Since its beginnings, mariachi music has been the music of the countryside and its inhabitants—a much-loved local and regional musical genre. But by the late twentieth century this changed, as mariachi music became a significant force in U.S. popular culture. It influenced the Tejano music that arose in the United States and helped to solidify the latter as a serious contender in the American music scene. Mariachi music infiltrated into American ceremonies and rituals such as weddings, masses, birthdays, and other festive events that celebrate a rite of passage. Numerous American women of Hispanic descent have joined mariachi groups, in effect keeping alive this Mexican tradition in the United States. As a result, Americans have become aware of Mexican cultural identities and rural traditions that mesh with those indigenous to the United States. Mariachi music conveys stories with which people readily identify. It highlights great moments in peoples' lives through songs dealing with the rites of courtship, rural life and its people, animals, plants, and other interesting themes.
Popular folk belief has it that mariachi music originated in Mexico in the nineteenth century. Specifically, people have argued that it was born in the Mexican state of Jalisco during the ill-fated reign of the Emperor Maximilian, a Frenchman, in the 1860s. There has always been some dispute regarding the origin of the word mariachi. According to legend mariachi is a variation of the French word "mariage," which means "wedding." This was how many people believe the tradition of mariachis playing at weddings began. This line of thinking insists that mariachi was a term coined by the French themselves after watching the musicians perform at weddings. A more accurate scholarly argument maintains that the word mariachi and the music associated with it has roots in Mexico itself as opposed to having European connections. Nevertheless, European instruments were adopted by the natives, and despite the ambiguity of the origins of mariachi music, one thing is clear—it was a brand of music that was created by and for the people of the rural areas of Mexico.
The mariachi group as it has been known in the mid-to late-twentieth century, then, began in Jalisco in the nineteenth century. But the genre came into its own and penetrated into American popular culture during the 1950s, when mariachi groups became a kind of musical orchestra with their own recordings and films. These groups acquired new musical tastes and styles while, at the same time, retaining their traditional base of support—though they gained new ones in the process, especially in the United States. Tejano music became very popular in the United States in the late twentieth century, and the music of the mariachi had much to do with that success. Popular Tejano singers, like Selena, utilized the beautiful harmony of mariachi music. Mariachis also influenced the Catholic Church in the United States, specifically the Sunday Mass. Many Spanish masses in the United States have incorporated mariachis into their Sunday rituals, lending a new musical taste to the way Mass is conducted in the American Catholic Church.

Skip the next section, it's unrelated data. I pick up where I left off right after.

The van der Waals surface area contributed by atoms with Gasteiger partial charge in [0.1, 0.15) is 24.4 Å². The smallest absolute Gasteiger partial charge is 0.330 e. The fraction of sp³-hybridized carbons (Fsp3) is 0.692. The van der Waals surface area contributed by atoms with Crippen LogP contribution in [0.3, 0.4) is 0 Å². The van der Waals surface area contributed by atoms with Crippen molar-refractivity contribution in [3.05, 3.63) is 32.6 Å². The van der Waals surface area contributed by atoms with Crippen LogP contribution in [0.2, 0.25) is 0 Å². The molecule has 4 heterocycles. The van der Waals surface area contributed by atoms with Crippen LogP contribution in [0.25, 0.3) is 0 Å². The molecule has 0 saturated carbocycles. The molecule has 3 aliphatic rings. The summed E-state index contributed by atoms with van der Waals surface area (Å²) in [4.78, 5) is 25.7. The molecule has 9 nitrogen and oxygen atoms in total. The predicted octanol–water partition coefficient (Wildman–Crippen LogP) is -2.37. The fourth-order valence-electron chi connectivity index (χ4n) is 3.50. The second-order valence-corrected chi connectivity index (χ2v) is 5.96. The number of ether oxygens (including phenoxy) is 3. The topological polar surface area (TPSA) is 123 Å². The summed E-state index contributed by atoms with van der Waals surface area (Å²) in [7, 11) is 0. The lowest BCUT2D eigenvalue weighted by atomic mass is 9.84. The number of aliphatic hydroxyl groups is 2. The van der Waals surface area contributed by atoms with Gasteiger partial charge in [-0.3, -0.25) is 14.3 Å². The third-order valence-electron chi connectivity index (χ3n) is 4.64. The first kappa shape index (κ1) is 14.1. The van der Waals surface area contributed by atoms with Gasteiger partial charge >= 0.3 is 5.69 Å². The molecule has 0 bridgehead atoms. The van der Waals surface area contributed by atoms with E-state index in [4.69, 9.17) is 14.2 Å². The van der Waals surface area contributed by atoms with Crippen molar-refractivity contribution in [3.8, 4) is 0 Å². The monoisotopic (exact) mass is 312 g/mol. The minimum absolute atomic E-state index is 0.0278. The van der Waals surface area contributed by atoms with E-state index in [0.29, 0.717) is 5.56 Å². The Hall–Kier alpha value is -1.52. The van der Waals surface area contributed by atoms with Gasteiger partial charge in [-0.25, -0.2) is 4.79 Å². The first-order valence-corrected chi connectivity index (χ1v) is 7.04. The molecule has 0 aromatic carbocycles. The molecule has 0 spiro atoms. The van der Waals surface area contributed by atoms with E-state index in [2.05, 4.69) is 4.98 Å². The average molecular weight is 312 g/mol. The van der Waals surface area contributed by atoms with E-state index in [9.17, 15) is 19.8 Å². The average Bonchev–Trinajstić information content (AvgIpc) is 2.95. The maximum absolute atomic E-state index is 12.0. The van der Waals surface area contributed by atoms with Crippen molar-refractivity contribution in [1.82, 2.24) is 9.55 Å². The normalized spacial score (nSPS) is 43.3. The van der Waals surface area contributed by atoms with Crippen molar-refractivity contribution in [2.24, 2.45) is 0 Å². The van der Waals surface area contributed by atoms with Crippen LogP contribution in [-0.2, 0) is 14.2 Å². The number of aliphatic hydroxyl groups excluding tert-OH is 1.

A parallel development has been the number of American women involved in mariachi music. American women of Hispanic descent have increasingly become a part of mariachi groups since the mid-twentieth century. Women are considered to be on the same musical footing with men with regard to their playing, singing, and dancing, and in their overall dedication to express Mexican and American folk traditions through the medium of music. Mariachis have performed at many American festive occasions, including weddings, masses, concerts with symphony orchestras, fiestas (par-ties), and even funerals. The musical interests of the mariachis have expanded to include both classical and popular music.
Because of the growth of mariachi music Americans have grown both aware and appreciative of it and its themes. The stories told by the mariachis in their music have encouraged Americans of both Hispanic and non-Hispanic descent to look at the simpler things in life and enjoy them while they last. Indeed, the music of the mariachi has had a positive impact not only on the musical arena of the United States, but also the religious and social arena as well. The music and lyrics are simple but contain clear-cut depictions of rural life and all the symbols, pleasures, trials, and tribulations that come with that lifestyle. Perhaps it is those themes that best reflect what both Mexicans and Americans long to have—an understanding of the land, nature, and most importantly, love. All these themes will continue to be represented as long as the mariachi remains dedicated to representing Mexico's fascinating cultural heritage and sharing it with, and in the process enriching, America's popular culture.
Harpole, Patricia W., and Mark Fogelquist. Los Mariachis!: An Introduction to Mexican Mariachi Music. Danbury, Connecticut, World Music Press, 1989.
Jauregui, Jesus. El Mariachi: Simbolo Musical de Mexico. Mexico, Banpais, 1990.
Rafael, Hermes. Origen y Historia del Mariachi. Mexico, Katun, 1983.